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Enjoy drive-in theaters on their 80th anniversary, while you still can

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The drive-in theater turned 80 years old this summer, but this summer is when Peoria's Landmark Drive-In started its first full season, continuing into September.

The first official drive-in theater was in Camden, N.J., which ushered in the era in 1933. By the mid-1950s one in four moviehouses in the country had an outdoor screen where people packed into cars, used playgrounds before sunset, ran to the concession stand and settled in to enjoy movies and a car's passengers, either talking or trying not to doze with other kids in the backseats.

Soon, real estate prices, TV and alternative activities combined to cut the number of drive-ins from 5,000 nationwide to fewer than 400 today.

One of them is in Peoria.

After a trial run of five weeks last summer, Landmark Drive-In this May opened on the north-end parking lot of the property at 3225 N. Dries Lane in Peoria. It can accommodate 200 cars and on Fridays and Saturdays features mostly films that have been out for a while ("The Blind Side" and "Gremlins," Indiana Jones and even "Plan 9 from Outer Space," plus other family fare), available as licensed DVDs shown via a large-venue projector.

"The picture is absolutely fantastic, a real upgrade from last year," said manager Zach Washburn, who for eight years worked at the High Lite 30 Drive-In in Aurora, then the biggest in Illinois.

"It was a piece of history," he says.

History could be repeating itself, if on a more modest scale. Landmark and a handful of new drive-ins, such as the Coyote Drive-In in Fort Worth, Texas, could signal a comeback of sorts, together with a market to which watching movies while sipping micro-brewed beers or enjoying other refreshments is appealing.

One speed bump on the road back to the lazy, crazy days of summers watching films under the stars is the "modernization" from celluloid to digital, which is threatening all moviehouses, but especially operations in small towns and drive-ins. The motion picture industry in the next year plans to drop 35mm film prints and switch to digital delivery, saving on production and shipping (even if seeming to violate anti-trust laws). Gibson City's Harvest Moon drive-in had a successful fund-raising campaign to make the transition and the twin-screen Autovue in Galva is promoting itself as part of Honda's "Project Drive-In" contest to award digital projection equipment to the top five vote-getters.

Dubbed the Digital Cinema Initiative, it's a costly upgrade that benefits big entertainment conglomerates at the expense of independent operators – and audiences.

"They'd make us jump through a whole bunch of hoops and it's hard to justify a $60,000 to $65,000 investment right now," Washburn says.

Still, for now, an "absolutely loyal audience" is developing, discovering – or re-discovering – fun entertainment that could be appreciated as an endangered species of amusement, Washburn says.

Landmark notes that it doesn't encourage smoking or drinking, but they're not prohibited – nor are pets if Fido wants to watch contemporary character-actor equivalents of Benji, Lassie or Rin-Tin-Tin. "Tailgate" cooking, however, is banned on site.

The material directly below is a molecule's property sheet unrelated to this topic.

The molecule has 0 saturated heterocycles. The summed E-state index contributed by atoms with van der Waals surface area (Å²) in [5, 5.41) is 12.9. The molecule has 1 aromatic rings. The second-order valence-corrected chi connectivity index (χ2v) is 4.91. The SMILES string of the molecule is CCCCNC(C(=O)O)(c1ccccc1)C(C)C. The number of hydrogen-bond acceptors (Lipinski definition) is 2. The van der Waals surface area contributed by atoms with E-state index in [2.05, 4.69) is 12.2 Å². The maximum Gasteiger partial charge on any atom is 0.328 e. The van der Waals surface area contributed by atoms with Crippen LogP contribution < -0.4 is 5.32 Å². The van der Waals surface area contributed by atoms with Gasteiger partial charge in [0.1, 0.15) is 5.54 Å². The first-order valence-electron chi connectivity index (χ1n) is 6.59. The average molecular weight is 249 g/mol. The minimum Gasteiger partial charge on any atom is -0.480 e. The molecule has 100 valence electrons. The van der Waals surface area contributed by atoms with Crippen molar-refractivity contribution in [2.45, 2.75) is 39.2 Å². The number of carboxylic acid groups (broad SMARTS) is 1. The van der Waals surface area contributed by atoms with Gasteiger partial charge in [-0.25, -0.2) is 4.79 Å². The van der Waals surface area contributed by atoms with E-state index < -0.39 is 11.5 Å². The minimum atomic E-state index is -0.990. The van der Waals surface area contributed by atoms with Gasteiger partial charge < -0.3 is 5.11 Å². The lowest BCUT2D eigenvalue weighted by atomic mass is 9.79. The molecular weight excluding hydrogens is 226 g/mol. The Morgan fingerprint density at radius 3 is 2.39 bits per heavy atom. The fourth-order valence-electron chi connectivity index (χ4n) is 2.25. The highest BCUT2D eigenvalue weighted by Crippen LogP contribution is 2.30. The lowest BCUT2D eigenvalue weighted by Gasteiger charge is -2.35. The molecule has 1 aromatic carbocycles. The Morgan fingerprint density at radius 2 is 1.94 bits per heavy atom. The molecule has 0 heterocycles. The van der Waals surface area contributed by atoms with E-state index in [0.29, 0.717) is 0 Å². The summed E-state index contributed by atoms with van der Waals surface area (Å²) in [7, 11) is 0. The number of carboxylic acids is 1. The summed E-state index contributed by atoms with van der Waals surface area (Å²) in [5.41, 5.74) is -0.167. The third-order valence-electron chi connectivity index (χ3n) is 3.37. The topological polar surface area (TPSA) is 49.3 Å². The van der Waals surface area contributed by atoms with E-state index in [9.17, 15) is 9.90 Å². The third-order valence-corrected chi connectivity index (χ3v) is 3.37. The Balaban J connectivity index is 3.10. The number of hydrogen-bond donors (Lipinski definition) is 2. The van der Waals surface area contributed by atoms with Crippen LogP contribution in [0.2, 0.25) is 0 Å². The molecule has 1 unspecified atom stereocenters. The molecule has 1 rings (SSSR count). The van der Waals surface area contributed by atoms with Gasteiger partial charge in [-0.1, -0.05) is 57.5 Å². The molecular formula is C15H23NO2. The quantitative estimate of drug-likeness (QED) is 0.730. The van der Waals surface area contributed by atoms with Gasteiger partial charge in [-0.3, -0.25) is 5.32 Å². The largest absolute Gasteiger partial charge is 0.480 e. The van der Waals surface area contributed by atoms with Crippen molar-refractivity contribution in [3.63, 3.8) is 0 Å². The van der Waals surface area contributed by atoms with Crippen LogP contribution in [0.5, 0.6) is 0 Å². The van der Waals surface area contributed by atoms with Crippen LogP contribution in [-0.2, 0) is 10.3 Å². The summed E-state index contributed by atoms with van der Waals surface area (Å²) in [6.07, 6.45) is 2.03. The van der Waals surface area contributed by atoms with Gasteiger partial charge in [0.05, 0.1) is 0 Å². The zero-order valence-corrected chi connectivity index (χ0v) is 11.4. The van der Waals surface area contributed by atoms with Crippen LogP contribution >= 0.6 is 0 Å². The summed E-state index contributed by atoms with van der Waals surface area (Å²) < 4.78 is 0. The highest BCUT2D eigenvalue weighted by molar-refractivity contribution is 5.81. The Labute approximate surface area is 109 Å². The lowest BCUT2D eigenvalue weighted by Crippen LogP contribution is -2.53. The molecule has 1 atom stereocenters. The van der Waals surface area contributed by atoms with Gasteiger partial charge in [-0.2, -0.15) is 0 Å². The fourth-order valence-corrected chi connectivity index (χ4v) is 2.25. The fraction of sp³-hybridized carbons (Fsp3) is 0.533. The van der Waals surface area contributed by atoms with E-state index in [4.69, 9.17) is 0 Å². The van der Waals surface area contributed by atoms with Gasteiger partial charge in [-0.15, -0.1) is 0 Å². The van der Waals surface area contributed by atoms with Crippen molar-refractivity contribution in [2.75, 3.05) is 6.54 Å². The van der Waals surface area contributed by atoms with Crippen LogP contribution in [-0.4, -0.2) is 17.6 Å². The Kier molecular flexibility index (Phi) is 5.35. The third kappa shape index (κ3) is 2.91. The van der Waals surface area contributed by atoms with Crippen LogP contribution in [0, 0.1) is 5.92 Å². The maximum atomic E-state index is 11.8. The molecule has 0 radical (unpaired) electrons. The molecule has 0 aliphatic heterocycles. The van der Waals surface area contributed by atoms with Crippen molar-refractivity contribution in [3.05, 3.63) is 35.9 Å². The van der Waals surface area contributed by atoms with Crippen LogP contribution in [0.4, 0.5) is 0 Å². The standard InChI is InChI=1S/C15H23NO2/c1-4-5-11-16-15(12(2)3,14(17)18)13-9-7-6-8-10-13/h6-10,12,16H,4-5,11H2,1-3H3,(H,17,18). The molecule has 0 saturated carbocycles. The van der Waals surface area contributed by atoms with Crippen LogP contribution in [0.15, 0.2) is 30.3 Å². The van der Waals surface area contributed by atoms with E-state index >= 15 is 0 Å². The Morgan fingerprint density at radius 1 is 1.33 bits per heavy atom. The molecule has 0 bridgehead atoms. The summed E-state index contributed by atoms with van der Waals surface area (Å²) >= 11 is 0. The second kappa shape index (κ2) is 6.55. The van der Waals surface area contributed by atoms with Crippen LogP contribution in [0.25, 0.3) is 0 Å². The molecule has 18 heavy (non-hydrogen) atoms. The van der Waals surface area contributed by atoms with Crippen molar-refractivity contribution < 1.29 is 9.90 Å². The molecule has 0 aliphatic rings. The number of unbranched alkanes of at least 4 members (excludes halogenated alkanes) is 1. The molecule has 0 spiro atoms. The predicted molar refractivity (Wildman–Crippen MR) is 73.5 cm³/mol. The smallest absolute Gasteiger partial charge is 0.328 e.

"You get to hang out with friends and family without people harping on you for talking or whatever, and you can picnic, enjoy a cold beer or a cigarette and do what you want and not upset the guy behind you," Washburn says..

The sound – delivered via vehicles' radios on FM 100.7 – is amazingly better than the classic metal speakers on poles that theatergoers detached to hang on their car windows decades ago.

The "seating" is better, too (unless you drive some 1933 roadster): your own car or truck, whether a bucket seat, a rooftop or the bed of a pickup.

"When they come here, a lot of them don't know what to expect and they're surprised – pleasantly surprised," Washburn says. "Being in Peoria, we have high hopes but aren't sure what to expect, really."

Illinois in the 1950s had more than 120 outdoor picture shows, but that number has dropped by

90 percent and few remain in operation.

"I suspect that not many people are going to travel (from the Peoria area) to Galva or Springfield for the drive-in experience, as cool as it is," Washburn adds.

If you go to Landmark's drive-in on some Friday and want more the next night, here are a few drive-in options within a couple of hours driving time from the Peoria area:

Galva AutoVue Drive-In Theater, 8 James B. Young Rd. near the school on the north side of Galva; (309) 932-2919.Harvest Moon Drive-In, 1123 S. Sangamon Ave., Gibson City; (217) 784-8770.Litchfield Skyview Drive-In, North U.S. Route 66 in Litchfield; (217) 324-4451.Midway Drive-In & Diner, 91 Palmyra Rd., Sterling; (815) 622-2900.Route 34 Drive-In, 4468 E. 12th Rd., Earlville; (815) 246-9700.Route 66 Drive-In (formerly the Green Meadows Drive-in), 1700 Recreation Dr., Springfield; (217) 698-0066.Skyview Drive-In, 55700 N. Belt West, Belleville; (618) 233-4400.

Landmark's open-air theater opens at 7 p.m. and shows start at dark. Admission is $5 for adults; $3 for children and $20 for a carload of moviegoers. For films or other details, visit or phone (309) 682-6350.

About the Author
Bill Knight recently retired after a couple decades teaching journalism at Western Illinois University. Now, you might find him strolling through the streets of Elmwood with his wife and fellow writer, Terry Bibo, along with their son, Opie, and his beloved collie, Lassie.* *Actually this last bit isn’t true. Not to mention the fact that our writer got “The Andy Griffith Show” and “Lassie & Timmy” mixed up.